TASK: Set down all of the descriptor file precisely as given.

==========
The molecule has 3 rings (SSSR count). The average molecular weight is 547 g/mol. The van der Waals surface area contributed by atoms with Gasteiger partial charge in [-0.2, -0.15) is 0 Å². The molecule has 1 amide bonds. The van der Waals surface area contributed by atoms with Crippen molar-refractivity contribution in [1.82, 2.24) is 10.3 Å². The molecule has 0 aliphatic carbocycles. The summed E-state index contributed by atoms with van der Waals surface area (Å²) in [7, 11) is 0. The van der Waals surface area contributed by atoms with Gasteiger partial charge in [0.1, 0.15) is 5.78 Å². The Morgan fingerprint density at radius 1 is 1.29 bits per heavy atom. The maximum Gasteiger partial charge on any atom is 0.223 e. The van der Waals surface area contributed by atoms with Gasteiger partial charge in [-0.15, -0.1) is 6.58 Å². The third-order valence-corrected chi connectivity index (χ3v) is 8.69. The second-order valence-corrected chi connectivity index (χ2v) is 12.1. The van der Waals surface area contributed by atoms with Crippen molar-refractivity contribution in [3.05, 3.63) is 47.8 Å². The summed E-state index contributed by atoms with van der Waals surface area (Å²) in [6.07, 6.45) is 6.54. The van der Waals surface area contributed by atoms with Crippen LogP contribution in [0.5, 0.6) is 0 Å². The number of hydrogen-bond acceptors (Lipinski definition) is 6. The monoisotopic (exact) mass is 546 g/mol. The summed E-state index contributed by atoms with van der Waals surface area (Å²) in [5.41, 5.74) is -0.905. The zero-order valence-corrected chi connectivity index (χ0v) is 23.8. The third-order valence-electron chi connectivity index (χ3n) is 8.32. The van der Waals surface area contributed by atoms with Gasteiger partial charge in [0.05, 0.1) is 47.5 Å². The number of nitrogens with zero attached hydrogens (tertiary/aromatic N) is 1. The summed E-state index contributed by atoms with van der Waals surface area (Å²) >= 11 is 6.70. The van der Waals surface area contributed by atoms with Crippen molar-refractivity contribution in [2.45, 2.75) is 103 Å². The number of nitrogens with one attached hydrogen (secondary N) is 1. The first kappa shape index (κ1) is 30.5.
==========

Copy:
The molecule has 3 rings (SSSR count). The average molecular weight is 547 g/mol. The van der Waals surface area contributed by atoms with Gasteiger partial charge in [-0.2, -0.15) is 0 Å². The molecule has 1 amide bonds. The van der Waals surface area contributed by atoms with Crippen molar-refractivity contribution in [1.82, 2.24) is 10.3 Å². The molecule has 0 aliphatic carbocycles. The summed E-state index contributed by atoms with van der Waals surface area (Å²) in [7, 11) is 0. The van der Waals surface area contributed by atoms with Gasteiger partial charge in [0.1, 0.15) is 5.78 Å². The Morgan fingerprint density at radius 1 is 1.29 bits per heavy atom. The maximum Gasteiger partial charge on any atom is 0.223 e. The van der Waals surface area contributed by atoms with Gasteiger partial charge in [-0.15, -0.1) is 6.58 Å². The third-order valence-corrected chi connectivity index (χ3v) is 8.69. The second-order valence-corrected chi connectivity index (χ2v) is 12.1. The van der Waals surface area contributed by atoms with Crippen molar-refractivity contribution in [3.05, 3.63) is 47.8 Å². The summed E-state index contributed by atoms with van der Waals surface area (Å²) in [6.07, 6.45) is 6.54. The van der Waals surface area contributed by atoms with Crippen LogP contribution in [0.5, 0.6) is 0 Å². The number of hydrogen-bond acceptors (Lipinski definition) is 6. The monoisotopic (exact) mass is 546 g/mol. The summed E-state index contributed by atoms with van der Waals surface area (Å²) in [5.41, 5.74) is -0.905. The zero-order valence-corrected chi connectivity index (χ0v) is 23.8. The third-order valence-electron chi connectivity index (χ3n) is 8.32. The van der Waals surface area contributed by atoms with Gasteiger partial charge in [0.05, 0.1) is 47.5 Å². The number of nitrogens with zero attached hydrogens (tertiary/aromatic N) is 1. The summed E-state index contributed by atoms with van der Waals surface area (Å²) >= 11 is 6.70. The van der Waals surface area contributed by atoms with Crippen molar-refractivity contribution in [2.45, 2.75) is 103 Å². The number of nitrogens with one attached hydrogen (secondary N) is 1. The first kappa shape index (κ1) is 30.5.